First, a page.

In America, many people think you have to go to a bar or get drunk before they sing karaoke, but not so in Korea. In Korea, even the kids sing karaoke. Singing karaoke is not a go to the bar thing here in Korea. You go to a small room with your friends and/or family and everyone sings their hearts out. This evening, I met a group for dinner, and then we all went to sing karaoke at the Korean nore bang (singing room).
We started at a pizza place. Most of those who attended have been my friends for quite a while. The guy who organized it was was one my students at the university where I taught in America before I ever came to Korea. His wife is a girl who lived at my house for two years, and they brought their little boy. Before they got married, we also hung out with his sister. She was there with her husband and baby too. You have seen Hanul on my blog a lot, and she was there. She used to be my student, and another guy who used to be my student was there too with his wife and baby. My daughter and son in law came this evening too. We had a good sized group and had a lot of fun.
After we ate pizza, we all went to the nore bang. Some of these people are fantastic singers. They have been singing sing they were children. Koreans grow up singing karaoke. Hanul is so good that when she starts singing, everyone is amazed at how good she is. She almost became a K-Pop star, but she got stage fright and quit. She doesn’t quite look like a K-Pop star any more, but when I met her, she did. She has changed because she has been sick, but she can still open her mouth and please everyone in the room. The guy who organized it all tonight is also known for his musical talents, and he wants to much for his little boy to have that talent. He is already teaching his little boy to play the piano.
I met this guy in America. I was teaching international students at a university. I borrowed the school van to take them shopping because they didn’t have transportation, but I didn’t know him yet because he wasn’t one of my students yet. When my students showed up for me to take them shopping, he decided to come with them. He laid down on the seat and wouldn’t get up so other students could sit there. He just laid there and laughed refusing to get up. He explained later that he didn’t know anyone, and it was his way of getting to know everyone. He wasn’t done there. The students were complaining about the prices even in the Dollar Store I took them to, so I took them to a free give away at a church. They were giving lots of clothes away. I was talking to one of the ladies at the church, and she stopped talking and was looking really strangely at someone across the room. This guy had grabbed a little girl’s dress and put it on. I was embarrassed because I felt responsible for him. He is a Korean preacher’s son, so I explained to her that he was a preacher’s son, and she accepted it as, “Okay, preacher’s kids are always the loudest, craziest of the bunch,” and then she continued to talk not worrying about it. He was still acting crazy trying to get people’s attentions so he could make friends. He thinks it is great when I tell people how we met, so I thought I would tell you this evening. He knows my family in America. He was a classmate of my Japanese son in law. He hung out with the same group my daughter and Japanese son in law hung out with before they got married. He became my student in America and had visited my home many times, and when we ran into one another here in Seoul, we were both thrilled! He runs an English school now.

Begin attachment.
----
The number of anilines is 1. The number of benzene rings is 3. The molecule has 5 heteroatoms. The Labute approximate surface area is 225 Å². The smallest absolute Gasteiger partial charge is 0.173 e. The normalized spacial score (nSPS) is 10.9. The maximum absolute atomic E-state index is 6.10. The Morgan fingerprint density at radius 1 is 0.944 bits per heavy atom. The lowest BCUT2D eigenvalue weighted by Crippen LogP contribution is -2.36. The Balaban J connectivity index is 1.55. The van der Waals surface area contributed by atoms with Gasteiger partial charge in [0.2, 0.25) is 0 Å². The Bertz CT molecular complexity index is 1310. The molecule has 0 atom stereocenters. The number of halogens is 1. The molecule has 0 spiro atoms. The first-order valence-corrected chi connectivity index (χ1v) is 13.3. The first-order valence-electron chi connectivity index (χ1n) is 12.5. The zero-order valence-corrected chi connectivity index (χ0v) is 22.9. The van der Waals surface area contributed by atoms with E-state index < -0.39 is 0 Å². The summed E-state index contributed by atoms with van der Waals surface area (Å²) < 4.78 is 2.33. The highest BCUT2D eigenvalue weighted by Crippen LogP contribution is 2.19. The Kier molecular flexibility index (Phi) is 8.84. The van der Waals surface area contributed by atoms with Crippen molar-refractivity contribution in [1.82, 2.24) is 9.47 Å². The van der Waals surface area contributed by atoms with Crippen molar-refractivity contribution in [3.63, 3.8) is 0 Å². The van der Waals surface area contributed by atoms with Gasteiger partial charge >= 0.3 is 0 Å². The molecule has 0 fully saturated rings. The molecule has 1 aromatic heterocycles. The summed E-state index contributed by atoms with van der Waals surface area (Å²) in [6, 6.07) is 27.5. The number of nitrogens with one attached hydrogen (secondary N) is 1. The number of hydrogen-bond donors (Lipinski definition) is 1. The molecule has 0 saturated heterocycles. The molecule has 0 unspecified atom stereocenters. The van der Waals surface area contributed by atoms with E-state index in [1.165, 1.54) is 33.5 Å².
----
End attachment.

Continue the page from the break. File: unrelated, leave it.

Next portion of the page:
Everyone who went this evening are Christians. They are all part of the Kong Hang church of Christ in Bangwha dong, Seoul, S. Korea.